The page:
What to Look for In a Healthier Nail Salon

We'll take a dose of healthy with our pretty at  Base Coat Nail Salon . 

We'll take a dose of healthy with our pretty at Base Coat Nail Salon

A healthier nail salon might not be top priority since you love your quick and cheap go-to local spot. That is, unless you've ever contracted an infection after a nail salon visit.

Then, you might look twice at that clearly reused nail file that's gliding across your nails or the questionably clean whirlpool bath your feet are soaking in. Many nail salons are cesspools of bacteria due to bad practices. And then there's the whole toxic element—toxic nail polishes and services (ahem, acrylic nails) are doing your nails and lungs a disservice. It doesn't have to be so, though! 

Ali Elman, co-founder of Base Coat Nail Salon, who believes wellness should not be compromised for beauty, shows us what to look for in a healthier nail salon and what your expectations should be no matter where you go. Period.

Unhealthy Nail Salon Red Flags

The following top three things are big nail salon no-nos to look out for. 

1. They reuse supplies, such as emery boards, foot files, toe separators and disposable flip flops

"Nothing porous should ever be reused, and yes, a lot of salons do reuse these items to save a buck...pretty terrifying," Elman says.

2. They pull out the "cheese grater" tool

"If you see this—run! Those are illegal in most states, and can do more harm than good," Elman says.

3. Your nail tech tries to cut your cuticles

"Cuticles protect your nails. At Base Coat, we only lightly trim hangnails and loose dead skin that is visible after pushing the cuticles back. The small area of skin is there to protect your nails from infection. When this skin is removed, your nail is left unprotected from bacteria and fungus," Elman explains.

Photo courtesy of  Base Coat

Photo courtesy of Base Coat

The 411 on Non-Toxic Nail Polishes

Deborah Lippman's 5-Free non-toxic nail lacquer in  Whip It  (real good)

Deborah Lippman's 5-Free non-toxic nail lacquer in Whip It (real good)

Always look and ask for 5-Free nail polish brands, which means they don't include the top five toxic chemical offenders: formaldehyde, dibutyl phthalate, toluene, formaldehyde resin and camphor. There are also 7-, 8- and 9-Free that don't contain ingredients like ethyl tosylamide, xylene and parabens. "The best polishes will also be vegan and gluten and cruelty free," Elman says.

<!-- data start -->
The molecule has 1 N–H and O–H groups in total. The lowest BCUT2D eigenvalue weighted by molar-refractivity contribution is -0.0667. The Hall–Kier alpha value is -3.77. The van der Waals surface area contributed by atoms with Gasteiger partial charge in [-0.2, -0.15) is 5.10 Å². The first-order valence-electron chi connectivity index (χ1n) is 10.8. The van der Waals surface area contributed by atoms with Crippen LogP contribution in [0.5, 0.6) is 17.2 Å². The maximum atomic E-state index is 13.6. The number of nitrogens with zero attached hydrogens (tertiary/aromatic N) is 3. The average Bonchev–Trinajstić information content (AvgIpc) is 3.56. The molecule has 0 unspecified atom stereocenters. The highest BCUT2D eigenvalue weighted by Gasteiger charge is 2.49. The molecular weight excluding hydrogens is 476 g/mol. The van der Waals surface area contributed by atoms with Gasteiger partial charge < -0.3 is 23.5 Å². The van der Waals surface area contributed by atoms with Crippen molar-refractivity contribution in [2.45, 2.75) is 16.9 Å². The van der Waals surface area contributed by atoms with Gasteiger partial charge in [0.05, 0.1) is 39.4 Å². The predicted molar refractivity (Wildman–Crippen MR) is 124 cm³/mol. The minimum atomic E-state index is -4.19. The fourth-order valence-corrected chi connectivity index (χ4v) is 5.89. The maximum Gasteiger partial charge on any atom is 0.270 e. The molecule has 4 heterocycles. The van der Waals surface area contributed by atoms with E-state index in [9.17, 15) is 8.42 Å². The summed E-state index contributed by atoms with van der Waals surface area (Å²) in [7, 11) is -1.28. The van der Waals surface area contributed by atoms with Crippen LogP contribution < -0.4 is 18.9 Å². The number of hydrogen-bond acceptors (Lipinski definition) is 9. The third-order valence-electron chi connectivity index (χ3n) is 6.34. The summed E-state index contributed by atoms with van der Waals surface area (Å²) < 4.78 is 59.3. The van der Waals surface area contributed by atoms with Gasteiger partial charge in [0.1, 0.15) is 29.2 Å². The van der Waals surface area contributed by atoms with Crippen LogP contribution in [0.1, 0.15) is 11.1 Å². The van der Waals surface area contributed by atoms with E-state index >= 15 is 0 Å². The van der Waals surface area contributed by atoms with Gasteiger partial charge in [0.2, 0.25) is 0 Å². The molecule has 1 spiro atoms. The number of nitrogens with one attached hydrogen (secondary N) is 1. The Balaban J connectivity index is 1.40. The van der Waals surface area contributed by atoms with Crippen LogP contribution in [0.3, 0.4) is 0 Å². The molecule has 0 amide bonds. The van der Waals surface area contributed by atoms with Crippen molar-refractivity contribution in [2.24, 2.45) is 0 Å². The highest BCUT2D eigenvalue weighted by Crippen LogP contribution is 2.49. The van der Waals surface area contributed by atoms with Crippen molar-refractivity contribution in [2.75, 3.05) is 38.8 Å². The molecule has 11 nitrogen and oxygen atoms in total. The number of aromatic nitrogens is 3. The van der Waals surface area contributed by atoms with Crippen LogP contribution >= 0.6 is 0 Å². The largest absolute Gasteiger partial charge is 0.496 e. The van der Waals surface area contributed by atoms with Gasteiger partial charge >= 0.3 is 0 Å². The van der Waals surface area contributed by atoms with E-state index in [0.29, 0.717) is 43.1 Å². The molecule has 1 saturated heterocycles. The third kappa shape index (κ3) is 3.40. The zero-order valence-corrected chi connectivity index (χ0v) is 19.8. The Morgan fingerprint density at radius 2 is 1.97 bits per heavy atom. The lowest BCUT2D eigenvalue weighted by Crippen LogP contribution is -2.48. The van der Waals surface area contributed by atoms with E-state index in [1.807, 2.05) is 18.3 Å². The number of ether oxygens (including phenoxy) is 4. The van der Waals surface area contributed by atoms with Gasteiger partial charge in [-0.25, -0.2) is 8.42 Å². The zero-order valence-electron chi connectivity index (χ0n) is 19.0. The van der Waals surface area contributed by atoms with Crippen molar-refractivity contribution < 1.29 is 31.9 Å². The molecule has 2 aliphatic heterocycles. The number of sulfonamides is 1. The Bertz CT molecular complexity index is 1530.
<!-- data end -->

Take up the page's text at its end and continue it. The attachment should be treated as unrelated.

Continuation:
Base Coat's 8-Free non-toxic nail polish in  Bad News Babes

Base Coat's 8-Free non-toxic nail polish in Bad News Babes

Non-toxic nail polish brands include Zoya, Spa Ritual, Ella+Mila, Base Coat, Floss Gloss, Smith & Cult, Chanel, Jinsoon and Deborah Lippmann. Have a brand you love not listed here? Most feature information about ingredients, chemicals and cruelty-free policies in their website's FAQs section.

"Or, if you want to avoid polish and any chemicals altogether, we always recommend to just go for a nice shine buff," Elman says. 

Is there such a thing as a healthier gel nails?

Actually, yes, but it's not widespread yet. Elman says her salon offers a medical-grade oxygenating 5-Free gel polish. "We would never do anything we feel would comprise anyone’s health. It took us three years to research and test to find the least non-toxic gel that was aligned with our ethos as a company." 

Healthier gel polish aside, the real culprit that causes damage to the nail bed is improper gel removal—either by an ill-trained nail tech or by people picking it off (oops). "So, make sure you go to a salon that knows how to gently remove gel," Elman recommends. Gel nail removal should not involve major scraping.

Acrylic Nails are No Good

Acrylic nails can cause problems, such as an infection and weaken nails making them prone to breakage. "If an acrylic nail is damaged or as your natural nails grow, a gap can develop between the acrylic and your natural nail. This gap provides a moist, warm environment in which a nail infection can flourish," Elman explains. "A nail infection might also occur if acrylic nails are too long or rigid, or the nails are applied with unsanitary tools."

More bad news bears: Depending on your nail strength, acrylics may be painful on the nail plate; they may cause an allergic reaction; the hard-to-clean area underneath your nail may cause your nails to be extra sensitive, especially if an MMA-based acrylic (Methyl Methacrylate) is used. "Though [this type] has been banned for use on nails because of toxicity, unfortunately some nail salons still use it," Elman warns. 

Safer Salons

Eliminating toxic polishes and omitting acrylic from the nail salon’s environment dramatically cuts the amount of problematic chemicals typically present in a nail salon, Elman says, so you (and your nail tech) aren't breathing that stuff in. If a salon is doing these things as well as cleaning properly and not reusing materials, those are all good signs that its a healthier nail salon.

Don't Be Afraid to Ask Questions

Lastly, if you have concerns or see something you don't like at a nail salon, don't hesitate to ask questions. Feel free to question what kind of nail polishes and products are being used on you and how they sanitize tools, mani tables and pedicure bowls. And if your gut feeling is telling you to leave, leave.

Guess what? Non-toxic nail polish removers DO exist. Get our favorite Healthy Nail Polish Remover.

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